The Rules of Engagement Print
Real Life Catholic
Thursday, Sep. 20, 2012 -- 12:00 AM

Real Life Cathoic by Christopher Stefanick

Since 1945, the New York Archdiocese has hosted the Al Smith dinner, a black-tie event named in honor of Alfred E. Smith, the first Catholic presidential candidate.

Millions have been raised through the dinner to support charities in New York City. Speakers have included Winston Churchill, John F. Kennedy, Bob Hope, and, during election years, presidential candidates invited as the guests of honor.

It’s a break from debate. It’s not an endorsement and no awards are given. Candidates’ speeches take on a humorous tone. As described by the Al Smith Foundation Web site: “In the days before Saturday Night Live, the Al Smith dinner served as a kind of ‘proving ground for the candidate as entertainer,’ as one reporter described it.”

Cardinal Dolan’s invitation

In keeping with tradition during election years, Cardinal Timothy Dolan invited both presidential candidates to the dinner, which has brought him harsh criticism from some vocal corners for causing scandal by dining with an ardently pro-choice president. Others have questioned whether the cardinal is forgetting the pro-life people laboring daily for an end to abortion.

Cardinal Dolan offered a simple response: “In the end, I’m encouraged by the example of Jesus, who was blistered by his critics for dining with those some considered sinners.” I’m not sure whether Jesus would’ve handed the “sinners” the microphone at one of those dinners, but there is a good lesson for us in the Al Smith dinner this year nonetheless, and I think we should take note.

It would be hard to believe that Cardinal Dolan is forgetting the gravity of the issues at hand. He’s engaged the Obama administration very publicly over the Health and Human Services mandate. I think what he was attempting to do at the dinner was to publicly state the “position” of the Church that we need to stay personally engaged with people we’re at odds with. That’s not only good political strategy, it’s good evangelization. It worked for the early Church.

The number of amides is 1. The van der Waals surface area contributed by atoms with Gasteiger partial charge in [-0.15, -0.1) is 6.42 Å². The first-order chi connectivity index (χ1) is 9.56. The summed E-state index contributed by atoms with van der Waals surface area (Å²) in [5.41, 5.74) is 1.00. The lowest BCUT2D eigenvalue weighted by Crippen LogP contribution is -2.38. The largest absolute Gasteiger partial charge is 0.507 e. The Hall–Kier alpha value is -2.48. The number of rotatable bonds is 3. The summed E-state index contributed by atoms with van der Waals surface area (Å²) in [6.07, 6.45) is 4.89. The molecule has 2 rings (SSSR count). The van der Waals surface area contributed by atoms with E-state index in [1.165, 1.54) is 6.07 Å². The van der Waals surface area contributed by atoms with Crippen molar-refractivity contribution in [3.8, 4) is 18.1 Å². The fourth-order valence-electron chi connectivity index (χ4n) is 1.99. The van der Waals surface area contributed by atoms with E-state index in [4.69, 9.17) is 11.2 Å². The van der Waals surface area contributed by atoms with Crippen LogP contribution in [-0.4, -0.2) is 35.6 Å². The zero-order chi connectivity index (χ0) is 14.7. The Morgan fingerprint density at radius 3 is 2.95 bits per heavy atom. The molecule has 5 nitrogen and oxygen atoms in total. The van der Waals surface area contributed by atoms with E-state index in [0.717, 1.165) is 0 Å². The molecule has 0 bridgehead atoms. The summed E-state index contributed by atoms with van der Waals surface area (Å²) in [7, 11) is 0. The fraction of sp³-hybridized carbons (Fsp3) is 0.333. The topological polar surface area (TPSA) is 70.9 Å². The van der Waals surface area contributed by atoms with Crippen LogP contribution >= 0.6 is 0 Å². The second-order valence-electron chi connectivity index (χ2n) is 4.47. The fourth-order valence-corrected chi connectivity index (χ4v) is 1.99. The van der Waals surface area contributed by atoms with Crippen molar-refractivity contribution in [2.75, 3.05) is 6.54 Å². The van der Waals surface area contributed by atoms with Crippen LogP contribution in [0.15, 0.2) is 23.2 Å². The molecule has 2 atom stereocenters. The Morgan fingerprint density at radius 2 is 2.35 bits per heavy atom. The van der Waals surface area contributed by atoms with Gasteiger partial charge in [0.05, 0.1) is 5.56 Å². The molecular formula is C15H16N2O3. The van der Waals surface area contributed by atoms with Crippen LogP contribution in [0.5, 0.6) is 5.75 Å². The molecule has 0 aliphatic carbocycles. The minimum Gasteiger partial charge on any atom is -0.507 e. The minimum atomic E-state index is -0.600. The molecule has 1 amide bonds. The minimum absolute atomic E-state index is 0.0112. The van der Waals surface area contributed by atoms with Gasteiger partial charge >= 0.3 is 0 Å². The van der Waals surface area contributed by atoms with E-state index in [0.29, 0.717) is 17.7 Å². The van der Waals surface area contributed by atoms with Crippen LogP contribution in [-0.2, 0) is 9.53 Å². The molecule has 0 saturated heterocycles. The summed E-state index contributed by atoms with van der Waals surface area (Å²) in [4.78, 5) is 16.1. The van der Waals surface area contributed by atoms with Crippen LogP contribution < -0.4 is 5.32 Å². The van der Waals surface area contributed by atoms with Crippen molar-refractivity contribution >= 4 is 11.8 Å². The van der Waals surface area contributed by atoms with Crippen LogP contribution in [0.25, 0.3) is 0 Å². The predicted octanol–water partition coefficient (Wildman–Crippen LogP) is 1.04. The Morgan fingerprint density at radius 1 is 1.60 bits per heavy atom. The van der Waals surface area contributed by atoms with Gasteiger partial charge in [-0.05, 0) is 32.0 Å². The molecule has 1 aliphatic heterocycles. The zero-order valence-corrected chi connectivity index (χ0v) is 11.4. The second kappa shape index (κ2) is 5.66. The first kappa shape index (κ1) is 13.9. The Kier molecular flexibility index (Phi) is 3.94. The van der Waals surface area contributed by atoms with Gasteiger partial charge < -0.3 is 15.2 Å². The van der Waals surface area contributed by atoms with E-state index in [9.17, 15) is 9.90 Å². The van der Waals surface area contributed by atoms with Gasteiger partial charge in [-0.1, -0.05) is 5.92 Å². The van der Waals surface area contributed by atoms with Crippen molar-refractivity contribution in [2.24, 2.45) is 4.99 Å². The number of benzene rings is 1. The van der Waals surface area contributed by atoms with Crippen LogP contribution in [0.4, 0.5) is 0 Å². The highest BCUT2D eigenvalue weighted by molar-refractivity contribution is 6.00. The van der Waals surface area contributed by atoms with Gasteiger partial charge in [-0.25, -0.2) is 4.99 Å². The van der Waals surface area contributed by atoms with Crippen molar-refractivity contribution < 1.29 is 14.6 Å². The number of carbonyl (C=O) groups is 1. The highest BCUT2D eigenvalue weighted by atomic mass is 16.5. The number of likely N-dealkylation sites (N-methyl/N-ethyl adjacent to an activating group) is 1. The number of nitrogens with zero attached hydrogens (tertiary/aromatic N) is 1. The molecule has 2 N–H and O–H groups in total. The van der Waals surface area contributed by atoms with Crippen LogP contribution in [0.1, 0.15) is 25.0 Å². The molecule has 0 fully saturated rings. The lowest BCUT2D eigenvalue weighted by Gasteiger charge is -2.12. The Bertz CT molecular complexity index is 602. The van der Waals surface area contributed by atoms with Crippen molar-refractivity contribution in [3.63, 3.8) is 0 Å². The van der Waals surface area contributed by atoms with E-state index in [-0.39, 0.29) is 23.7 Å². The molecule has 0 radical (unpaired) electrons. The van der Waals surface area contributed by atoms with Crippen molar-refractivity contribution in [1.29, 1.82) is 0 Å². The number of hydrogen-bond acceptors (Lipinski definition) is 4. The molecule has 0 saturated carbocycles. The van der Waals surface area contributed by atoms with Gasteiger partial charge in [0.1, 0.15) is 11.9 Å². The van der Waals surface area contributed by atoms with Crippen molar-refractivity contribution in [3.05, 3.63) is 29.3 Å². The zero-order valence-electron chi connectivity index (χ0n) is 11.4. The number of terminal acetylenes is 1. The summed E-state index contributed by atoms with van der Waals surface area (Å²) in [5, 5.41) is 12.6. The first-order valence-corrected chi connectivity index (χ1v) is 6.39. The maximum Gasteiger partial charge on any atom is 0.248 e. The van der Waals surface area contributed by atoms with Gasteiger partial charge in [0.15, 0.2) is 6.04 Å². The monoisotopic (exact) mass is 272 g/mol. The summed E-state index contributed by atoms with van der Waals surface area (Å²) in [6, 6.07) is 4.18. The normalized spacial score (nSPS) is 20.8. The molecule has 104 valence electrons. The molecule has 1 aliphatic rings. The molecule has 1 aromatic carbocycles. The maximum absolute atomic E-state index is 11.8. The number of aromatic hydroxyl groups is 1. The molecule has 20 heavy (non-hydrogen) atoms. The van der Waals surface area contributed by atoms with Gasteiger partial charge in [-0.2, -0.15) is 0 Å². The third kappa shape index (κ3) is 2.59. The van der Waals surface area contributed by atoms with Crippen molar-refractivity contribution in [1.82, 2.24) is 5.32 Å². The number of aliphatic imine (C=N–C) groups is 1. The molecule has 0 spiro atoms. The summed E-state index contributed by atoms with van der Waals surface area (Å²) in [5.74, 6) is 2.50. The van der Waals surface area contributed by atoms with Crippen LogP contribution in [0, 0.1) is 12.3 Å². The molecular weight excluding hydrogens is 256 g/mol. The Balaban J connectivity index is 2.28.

Example of early Christians

Christians had it far worse 1,800 years ago. On any given Sunday one could go to the Roman Coliseum and see fellow believers being eaten by lions to the loud cheers of their neighbors. Failure to publicly worship the emperor resulted in execution. Worship and catechesis took place in secret.

They had good reasons to be angry! Very angry. They had every right to flee the world. But they didn’t. They spoke out.

Christians engaged all levels of society from standing up for the dignity of the poor to St. Sebastian’s legendary face-to-face confrontation with the emperor, for which he was pierced with arrows.

They didn’t budge an inch when it came to the evils of their day. Countless Christians faced death rather than offering a single pinch of incense as worship to the emperor.

They stayed engaged in the issues at hand, but resisted the temptation to disengage their hearts from their persecutors. The early Christians were able to engage the world as much with their love as with the truth. That’s why Christendom was born within 300 years of Christ’s death.

Communicating the Gospel

We’re becoming very effective at communicating the truth about the issues at hand. But sometimes I wonder if we’re becoming ineffective at communicating the Gospel that all our teachings and public policies as a Church stem from.

We’re good at speaking against gay marriage, for instance, but how effective is our ministry to the gay community? How many of us who march against abortion also volunteer at crisis pregnancy centers to help women who are tempted by abortion?

We tend to become insulated so quickly from those we disagree with, and then galvanized against them, that we stop proclaiming the Gospel to them. And that makes us irrelevant. And when we’re irrelevant, we set ourselves up to be pushed to the margins of society.

I’m not sure if a public dinner with Obama is the right move for the president of the USCCB to make at this time. I’ve heard good arguments for and against his decision. But there is a good lesson to glean from this year’s Al Smith dinner, either way. Namely, that in our personal lives, people are won over at meals. And if we stop having them with those we disagree with, we won’t win anyone.

If early Christians failed to follow the example of Jesus, who could dine with “the opposition,” and if they failed to engage the world with their love and friendship as much as they did with the truth, Christianity would’ve ended in the Coliseum as soon as the last Catholic was eaten for lunch.


Speaker and author Christopher Stefanick is director of youth outreach for YDisciple. Visit him at RealLifeCatholic.com